Popcorn, prosciutto, potato chips: Some of the best snacks nationwide are based right here in Iowa.
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Bottles of 2 percent milk spin around the production line at the Anderson Erickson milk plant in Des Moines.

Iowans also really like their dairy products, even though the Hawkeye State ranks 12th nationally in total milk production and eighth in milk production per cow, according to the Iowa State Dairy Association.

Here are seven food companies that pump out tasty treats from cities in Iowa:

Blue Bunny ice cream

In 1913, Fred H. Wells started the Wells Enterprises dynasty with a horse, delivery wagon and the help of a Le Mars dairy farmer. By 1925, Wells and his sons began manufacturing ice cream.

The maker of Blue Bunny ice cream also produces Blue Ribbon Classics, Halo Top and The Original Bomb Pop. The company remains one of the top ice cream manufacturers in the country with products found in all 50 states.

In 1994, Iowa’s General Assembly crowned Le Mars the ice cream capital of the world for producing more than 100 million gallons of ice cream a year, more than any other single location in the world.

Sterzing’s Potato Chips

Salty, crunchy, addictive: Since the 1930s, Sterzing’s has been pumping out potato chips from Burlington for the snackiest of Iowans.

In 2018, Sterzing’s tweaked the original chip recipe after a U.S. Food and Drug Administration mandate banned oils that contain trans fats. But don’t fret, the company didn’t stop production, instead simply adjusting its process to fill its iconic yellow-and-red-trimmed Sterzing’s bags found in stores throughout the Midwest.

Maytag blue cheese

Especially known for its artisan, hand-crafted blue cheese, Maytag Dairy Farms in Newton has created nationally recognized cheese products since 1941.

The son of Maytag founder Frederick Louis Maytag started Maytag Dairy with microbiologists at Iowa State University. Its blue cheese was originally an attempt to recreate Roquefort cheese, a European blue cheese typically made from sheep’s milk. Say the words “Maytag blue” and every chef in America knows the meaning.

Anderson Erickson Dairy

Based in Des Moines, AE Dairy products line the shelves of grocery stores throughout the Midwest. Iver Erickson and William Anderson started the company during the Great Depression in 1930, pasteurizing milk and delivering it in glass bottles.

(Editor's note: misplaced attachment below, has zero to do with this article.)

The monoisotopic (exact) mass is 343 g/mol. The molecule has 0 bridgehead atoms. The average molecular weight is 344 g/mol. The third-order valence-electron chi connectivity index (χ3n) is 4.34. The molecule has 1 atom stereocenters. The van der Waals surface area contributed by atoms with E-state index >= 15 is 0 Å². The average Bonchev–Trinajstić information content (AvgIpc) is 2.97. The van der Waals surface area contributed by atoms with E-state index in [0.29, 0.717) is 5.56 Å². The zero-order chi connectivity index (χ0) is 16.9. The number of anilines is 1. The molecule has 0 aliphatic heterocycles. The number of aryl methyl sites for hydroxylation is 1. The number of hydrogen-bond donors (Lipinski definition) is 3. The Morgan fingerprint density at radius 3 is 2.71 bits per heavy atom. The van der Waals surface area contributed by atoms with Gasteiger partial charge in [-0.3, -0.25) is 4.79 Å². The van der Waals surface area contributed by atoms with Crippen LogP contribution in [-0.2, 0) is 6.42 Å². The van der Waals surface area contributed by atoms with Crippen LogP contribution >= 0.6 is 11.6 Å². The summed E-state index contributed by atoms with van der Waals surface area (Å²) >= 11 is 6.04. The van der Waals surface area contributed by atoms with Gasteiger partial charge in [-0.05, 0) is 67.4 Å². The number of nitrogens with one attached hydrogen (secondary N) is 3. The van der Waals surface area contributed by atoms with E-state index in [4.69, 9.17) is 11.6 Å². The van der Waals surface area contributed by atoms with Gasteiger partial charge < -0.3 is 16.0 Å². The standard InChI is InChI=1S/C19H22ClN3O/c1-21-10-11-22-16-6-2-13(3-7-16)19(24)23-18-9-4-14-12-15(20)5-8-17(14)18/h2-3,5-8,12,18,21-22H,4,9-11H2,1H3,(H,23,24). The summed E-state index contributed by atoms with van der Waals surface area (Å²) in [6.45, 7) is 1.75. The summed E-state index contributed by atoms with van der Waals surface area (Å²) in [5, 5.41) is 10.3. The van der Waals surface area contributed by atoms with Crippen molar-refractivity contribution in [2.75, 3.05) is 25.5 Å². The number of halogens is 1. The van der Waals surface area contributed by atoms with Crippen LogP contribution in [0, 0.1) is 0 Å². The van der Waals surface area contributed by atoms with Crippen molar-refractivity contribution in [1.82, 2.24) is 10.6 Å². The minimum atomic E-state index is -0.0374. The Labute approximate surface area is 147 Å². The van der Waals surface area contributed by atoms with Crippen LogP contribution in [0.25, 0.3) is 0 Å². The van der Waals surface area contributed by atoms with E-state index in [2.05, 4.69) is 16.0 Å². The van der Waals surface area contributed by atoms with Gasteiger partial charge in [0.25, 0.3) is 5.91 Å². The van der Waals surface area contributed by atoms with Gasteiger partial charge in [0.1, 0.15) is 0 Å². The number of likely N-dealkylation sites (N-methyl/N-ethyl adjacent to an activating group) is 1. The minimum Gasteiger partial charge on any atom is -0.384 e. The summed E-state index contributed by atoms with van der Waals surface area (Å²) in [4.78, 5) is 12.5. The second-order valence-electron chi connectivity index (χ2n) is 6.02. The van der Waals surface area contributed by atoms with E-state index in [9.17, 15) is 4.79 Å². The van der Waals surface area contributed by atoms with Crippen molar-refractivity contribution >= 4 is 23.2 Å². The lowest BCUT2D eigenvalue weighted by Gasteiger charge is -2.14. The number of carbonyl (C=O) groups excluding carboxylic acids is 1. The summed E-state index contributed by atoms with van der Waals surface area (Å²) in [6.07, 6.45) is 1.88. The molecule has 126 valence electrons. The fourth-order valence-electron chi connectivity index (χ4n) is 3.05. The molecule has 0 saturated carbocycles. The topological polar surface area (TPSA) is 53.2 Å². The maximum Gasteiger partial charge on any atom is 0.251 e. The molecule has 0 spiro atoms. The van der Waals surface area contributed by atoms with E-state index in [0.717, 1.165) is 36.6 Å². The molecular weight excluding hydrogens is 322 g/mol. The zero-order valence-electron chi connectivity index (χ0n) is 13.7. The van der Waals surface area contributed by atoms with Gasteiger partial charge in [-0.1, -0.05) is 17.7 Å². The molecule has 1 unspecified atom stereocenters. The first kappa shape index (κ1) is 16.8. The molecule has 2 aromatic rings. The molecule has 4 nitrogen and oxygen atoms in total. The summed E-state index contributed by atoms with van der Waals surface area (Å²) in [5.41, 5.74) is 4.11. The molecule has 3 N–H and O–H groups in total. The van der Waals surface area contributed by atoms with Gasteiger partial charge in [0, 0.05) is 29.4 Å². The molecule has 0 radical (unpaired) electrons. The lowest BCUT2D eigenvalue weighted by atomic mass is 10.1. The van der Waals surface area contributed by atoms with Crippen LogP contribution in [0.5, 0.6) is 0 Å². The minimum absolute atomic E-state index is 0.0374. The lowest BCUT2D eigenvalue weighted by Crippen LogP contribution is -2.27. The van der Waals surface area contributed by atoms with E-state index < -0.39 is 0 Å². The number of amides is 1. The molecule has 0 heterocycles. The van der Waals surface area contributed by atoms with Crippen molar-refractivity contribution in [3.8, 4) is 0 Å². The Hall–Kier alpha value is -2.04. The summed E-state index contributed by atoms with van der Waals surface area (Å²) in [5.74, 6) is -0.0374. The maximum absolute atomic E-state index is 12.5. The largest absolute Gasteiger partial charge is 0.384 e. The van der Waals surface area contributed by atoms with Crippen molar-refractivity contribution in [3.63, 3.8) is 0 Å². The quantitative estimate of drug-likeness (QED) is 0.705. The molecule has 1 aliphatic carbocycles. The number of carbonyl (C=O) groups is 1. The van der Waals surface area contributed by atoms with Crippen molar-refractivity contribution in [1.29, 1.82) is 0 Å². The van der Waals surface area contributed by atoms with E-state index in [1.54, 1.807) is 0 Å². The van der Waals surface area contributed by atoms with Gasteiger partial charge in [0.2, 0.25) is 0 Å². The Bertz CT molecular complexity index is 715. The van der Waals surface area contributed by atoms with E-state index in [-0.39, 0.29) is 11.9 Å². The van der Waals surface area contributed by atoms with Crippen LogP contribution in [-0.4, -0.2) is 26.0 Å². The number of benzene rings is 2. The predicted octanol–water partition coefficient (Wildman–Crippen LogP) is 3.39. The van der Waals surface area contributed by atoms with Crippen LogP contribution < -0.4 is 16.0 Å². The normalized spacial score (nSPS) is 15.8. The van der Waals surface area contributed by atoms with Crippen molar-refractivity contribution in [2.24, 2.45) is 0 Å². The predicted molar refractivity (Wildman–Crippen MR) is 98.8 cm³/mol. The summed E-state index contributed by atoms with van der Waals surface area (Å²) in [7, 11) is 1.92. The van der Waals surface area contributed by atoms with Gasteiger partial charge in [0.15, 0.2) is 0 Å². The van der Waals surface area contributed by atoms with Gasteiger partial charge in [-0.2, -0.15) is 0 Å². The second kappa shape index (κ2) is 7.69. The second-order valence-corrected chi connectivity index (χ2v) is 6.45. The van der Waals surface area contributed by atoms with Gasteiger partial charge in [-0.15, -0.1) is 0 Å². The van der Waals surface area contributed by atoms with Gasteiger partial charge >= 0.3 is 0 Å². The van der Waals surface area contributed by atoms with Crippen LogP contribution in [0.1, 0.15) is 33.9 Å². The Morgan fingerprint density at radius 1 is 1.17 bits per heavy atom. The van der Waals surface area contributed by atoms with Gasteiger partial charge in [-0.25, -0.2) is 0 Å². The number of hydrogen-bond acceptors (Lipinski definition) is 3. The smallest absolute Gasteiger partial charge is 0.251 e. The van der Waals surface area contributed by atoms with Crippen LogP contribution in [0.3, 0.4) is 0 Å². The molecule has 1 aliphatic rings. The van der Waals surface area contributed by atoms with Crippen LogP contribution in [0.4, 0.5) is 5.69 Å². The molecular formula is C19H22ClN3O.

AE Dairy now sells cottage cheese, eggnog and other milk-based drinks, sour cream, cream cheese, dips and yogurt all with milk sourced from Iowa cows.

Jolly Time popcorn

With sprawling hills of corn extending into the state’s horizon, it’s only logical that a cousin of field corn would find a home in Iowa. Popcorn company Jolly Time popped up in 1914 as the sole brand of American Popcorn Co. based in Sioux City.

The family-run company is in its fifth generation selling popcorn products in all 50 states and 23 different countries.

Did you know: Iowa is also home to the world’s largest popcorn ball! Weighing 9,370 pounds the gigantic eight-foot-tall popcorn sphere sits in Sac City.

La Quercia

After living in one of the regions of origin of prosciutto — Parma, Italy — for more than three years, Herb and Kathy Eckhouse brought their appreciation for the salty, cured ham to Norwalk in 2005.

Meaning “the oak” in Italian, La Quercia claims to be the first company to bring acorn edition prosciutto to the U.S. When free-roaming pigs eat acorns, wild plants, mushrooms and hickory nuts, the prosciutto takes on a nutty, sweet flavor, according to La Quercia’s website.

La Quercia sells various types of salami, bacon, sausage, pancetta and other pork-based products, sourcing all of its meat from within 200 miles of its facilities in Norwalk.

Honorable mention: Quaker Oats

While Quaker Oats calls Chicago its headquarters and its origins trace back to Ohio and Canada, the cereal company’s sole milling facility is located in Cedar Rapids.

Dating to the 1800s, the cereal mill joined Quaker Oats in 1901 becoming the largest cereal milling facility in the world, processing more than two million pounds of oats daily.

Fonterra Cooperative Group, the world’s biggest dairy exporter, raised its earnings forecast for the second time in three months after a strong first quarter driven by demand for protein products.

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